Innovating construction through manufacturing: a reinforcement learning framework for robotically-supported modular factories

Principal investigator: Daniel Cardoso Llach and Jean Oh

University: Carnegie Mellon University

Industry partner: iBUILT Group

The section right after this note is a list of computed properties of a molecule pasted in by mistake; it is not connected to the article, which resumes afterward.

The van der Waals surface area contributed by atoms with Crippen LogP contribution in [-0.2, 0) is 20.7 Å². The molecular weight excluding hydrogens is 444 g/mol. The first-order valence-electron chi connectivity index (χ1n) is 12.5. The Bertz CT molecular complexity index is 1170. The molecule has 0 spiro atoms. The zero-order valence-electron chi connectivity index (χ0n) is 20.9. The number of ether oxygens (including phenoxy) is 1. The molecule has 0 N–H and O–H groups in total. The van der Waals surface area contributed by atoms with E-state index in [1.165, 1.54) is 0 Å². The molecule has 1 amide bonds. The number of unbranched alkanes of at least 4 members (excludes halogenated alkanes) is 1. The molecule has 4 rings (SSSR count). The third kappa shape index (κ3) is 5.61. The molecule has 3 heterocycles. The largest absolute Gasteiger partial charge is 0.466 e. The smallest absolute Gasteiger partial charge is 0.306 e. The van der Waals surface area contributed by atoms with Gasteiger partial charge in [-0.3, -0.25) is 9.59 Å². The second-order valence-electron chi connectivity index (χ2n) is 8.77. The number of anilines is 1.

Representing 13% of the global GDP, construction is the world’s largest industry. However, it is also one of the least automated and most pollutant, with construction sites generating enormous quantities of material waste, dust, noise, water consumption, and carbon emissions. By relocating many tasks from construction sites into factories, where complex components can be manufactured under relatively controlled conditions, modular construction methods have shown great potential to improve efficiency and quality in the building industry while helping reduce its environmental impacts. However, modular factories for building construction rely on a highly diverse and specialized technical workforce whose roles are not all amenable to technical formalization or automation. In collaboration with iBUILT Group, an industry leader in modular construction, our team of computational design, robotics, and architecture specialists at Carnegie Mellon University will develop and test a computational framework for networks of smaller, more adaptive robots to flexibly assist manufacturing workflows within modular factories. Building on our previous research applying state-of-the-art reinforcement learning methods to controlling multiple robots in construction tasks, we will develop a computational framework for logistics and transportation that facilitates the delivery of materials and resources to running manufacturing pipelines at modular construction factories by a multi-robot carrier fleet. iBUILT's existing manufacturing workflows at the company’s factory in Berwick, PA, will be studied to adapt the framework to industry’s constraints. Through simulations and a proof of concept prototype comprising two rovers deployed in the factory we will assess the potential of reinforcement learning methods for robotically-assisted manufacturing to increase both efficiency and flexibility in the manufacturing of volumetric building components, helping reduce barriers to the adoption of modular methods by the architecture, engineering, and construction (AEC) industry, and fostering the emergence of a manufacturing workforce for building construction at the intersection of artificial intelligence, robotics, and architecture.